et-2 damping trough-good idea or not?

i,m thinking of adding the damping trough to my et-2. bruce's literature seems to indicate it should be a big improvement but once it's installed it's there for good. any thoughts?
According to their own instructions its attached by adhesive, which if you apply only light pressure can be repositioned. So you could try it and then if you like it press it more securely.
Actually it even says heavy finger pressure will "almost permanently" secure it. So its not there forever after all. Unless they have changed something....

is the trough a good idea ?

imo - the quick answer is it "depends" on how you have your ET2 setup, with what cartridge you are using.

Some history first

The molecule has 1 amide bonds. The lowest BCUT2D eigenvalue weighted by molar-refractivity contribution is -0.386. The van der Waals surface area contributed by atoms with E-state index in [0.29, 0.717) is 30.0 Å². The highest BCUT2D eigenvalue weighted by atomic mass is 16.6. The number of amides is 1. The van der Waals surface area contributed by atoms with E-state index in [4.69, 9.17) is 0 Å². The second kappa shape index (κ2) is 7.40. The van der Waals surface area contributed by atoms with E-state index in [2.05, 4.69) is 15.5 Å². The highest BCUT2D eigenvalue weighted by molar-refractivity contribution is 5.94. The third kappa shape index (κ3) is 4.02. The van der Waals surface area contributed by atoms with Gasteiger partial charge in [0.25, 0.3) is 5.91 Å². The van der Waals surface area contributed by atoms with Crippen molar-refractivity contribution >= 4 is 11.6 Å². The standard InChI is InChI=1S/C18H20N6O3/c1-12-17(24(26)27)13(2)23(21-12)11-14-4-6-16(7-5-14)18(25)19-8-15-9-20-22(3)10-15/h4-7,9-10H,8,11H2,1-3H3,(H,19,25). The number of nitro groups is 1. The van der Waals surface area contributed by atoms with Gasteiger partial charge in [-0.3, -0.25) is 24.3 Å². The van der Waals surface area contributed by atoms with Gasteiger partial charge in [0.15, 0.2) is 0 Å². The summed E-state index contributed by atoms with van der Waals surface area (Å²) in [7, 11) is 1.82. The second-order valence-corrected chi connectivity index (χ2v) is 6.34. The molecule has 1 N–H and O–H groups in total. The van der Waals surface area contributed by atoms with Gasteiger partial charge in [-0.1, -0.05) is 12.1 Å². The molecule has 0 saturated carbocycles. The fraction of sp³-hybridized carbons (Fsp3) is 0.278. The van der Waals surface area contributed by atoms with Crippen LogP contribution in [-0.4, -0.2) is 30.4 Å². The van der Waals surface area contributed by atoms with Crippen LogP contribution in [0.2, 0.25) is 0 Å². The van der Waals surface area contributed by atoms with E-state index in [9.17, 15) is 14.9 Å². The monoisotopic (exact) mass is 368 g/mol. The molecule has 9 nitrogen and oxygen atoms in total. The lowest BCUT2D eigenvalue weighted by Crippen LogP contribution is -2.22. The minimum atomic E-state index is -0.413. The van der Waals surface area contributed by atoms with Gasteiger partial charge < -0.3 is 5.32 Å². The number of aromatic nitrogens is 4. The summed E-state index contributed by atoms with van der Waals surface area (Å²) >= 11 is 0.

The first ET2's came out when MM's were popular. The same year CD's were introduced..... 8^0
Great timing - Still over 2500 out there. Imagine if digital was not around for another 5 years?
Anyway - So all early ET 2.0's had aluminum armwands. Bruce' tests with the damping trough reflect this armwand.

If you are using an aluminum wand, especially with later MC Carts, the damping trough is an improvement in resonances.
Years past I found the results very audible, and the amount of oil used directly effects how much damping is done.

The oil trough can be left on - you just turn the paddle screw in or out, so it is either touching or not touching the oil.

Note If someone has a Cat or Dog and or Pet, or other that sheds, the hairs, other floating material will find its way into the trough. The nature of the hobby. static, other, ensures this.  

Later advanced ET 2.0 and 2.5 setups use different Armwands (Carbon Fiber and Magnesium), and different Leaf spring setups so they match up well with the Cartridge being used. This is discussed in detail on the ET2 tonearm owners thread.

This along with a properly isolated turntable, negates the need for a damping trough - imo.

My two cents. Hope this helps a bit.   Cheers